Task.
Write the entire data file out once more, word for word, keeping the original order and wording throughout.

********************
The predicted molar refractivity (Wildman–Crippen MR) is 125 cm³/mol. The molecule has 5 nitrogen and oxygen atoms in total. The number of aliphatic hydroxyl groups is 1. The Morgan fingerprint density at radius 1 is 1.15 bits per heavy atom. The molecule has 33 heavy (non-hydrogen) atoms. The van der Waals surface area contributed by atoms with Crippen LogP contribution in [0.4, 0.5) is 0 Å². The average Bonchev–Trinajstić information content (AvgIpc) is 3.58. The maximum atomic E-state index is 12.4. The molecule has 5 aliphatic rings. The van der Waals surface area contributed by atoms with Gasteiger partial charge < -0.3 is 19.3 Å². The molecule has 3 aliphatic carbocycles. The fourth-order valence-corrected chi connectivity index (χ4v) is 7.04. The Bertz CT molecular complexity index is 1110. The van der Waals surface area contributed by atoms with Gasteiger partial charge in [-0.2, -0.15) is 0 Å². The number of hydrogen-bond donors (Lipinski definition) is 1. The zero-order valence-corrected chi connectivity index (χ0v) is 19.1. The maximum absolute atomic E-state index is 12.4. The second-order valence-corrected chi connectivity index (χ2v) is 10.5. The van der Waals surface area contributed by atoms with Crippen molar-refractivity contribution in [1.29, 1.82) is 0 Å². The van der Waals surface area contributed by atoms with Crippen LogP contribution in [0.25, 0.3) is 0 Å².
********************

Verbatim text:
The predicted molar refractivity (Wildman–Crippen MR) is 125 cm³/mol. The molecule has 5 nitrogen and oxygen atoms in total. The number of aliphatic hydroxyl groups is 1. The Morgan fingerprint density at radius 1 is 1.15 bits per heavy atom. The molecule has 33 heavy (non-hydrogen) atoms. The van der Waals surface area contributed by atoms with Crippen LogP contribution in [0.4, 0.5) is 0 Å². The average Bonchev–Trinajstić information content (AvgIpc) is 3.58. The maximum atomic E-state index is 12.4. The molecule has 5 aliphatic rings. The van der Waals surface area contributed by atoms with Gasteiger partial charge < -0.3 is 19.3 Å². The molecule has 3 aliphatic carbocycles. The fourth-order valence-corrected chi connectivity index (χ4v) is 7.04. The Bertz CT molecular complexity index is 1110. The van der Waals surface area contributed by atoms with Gasteiger partial charge in [-0.2, -0.15) is 0 Å². The number of hydrogen-bond donors (Lipinski definition) is 1. The zero-order valence-corrected chi connectivity index (χ0v) is 19.1. The maximum absolute atomic E-state index is 12.4. The second-order valence-corrected chi connectivity index (χ2v) is 10.5. The van der Waals surface area contributed by atoms with Crippen molar-refractivity contribution in [1.29, 1.82) is 0 Å². The van der Waals surface area contributed by atoms with Crippen LogP contribution in [0.25, 0.3) is 0 Å².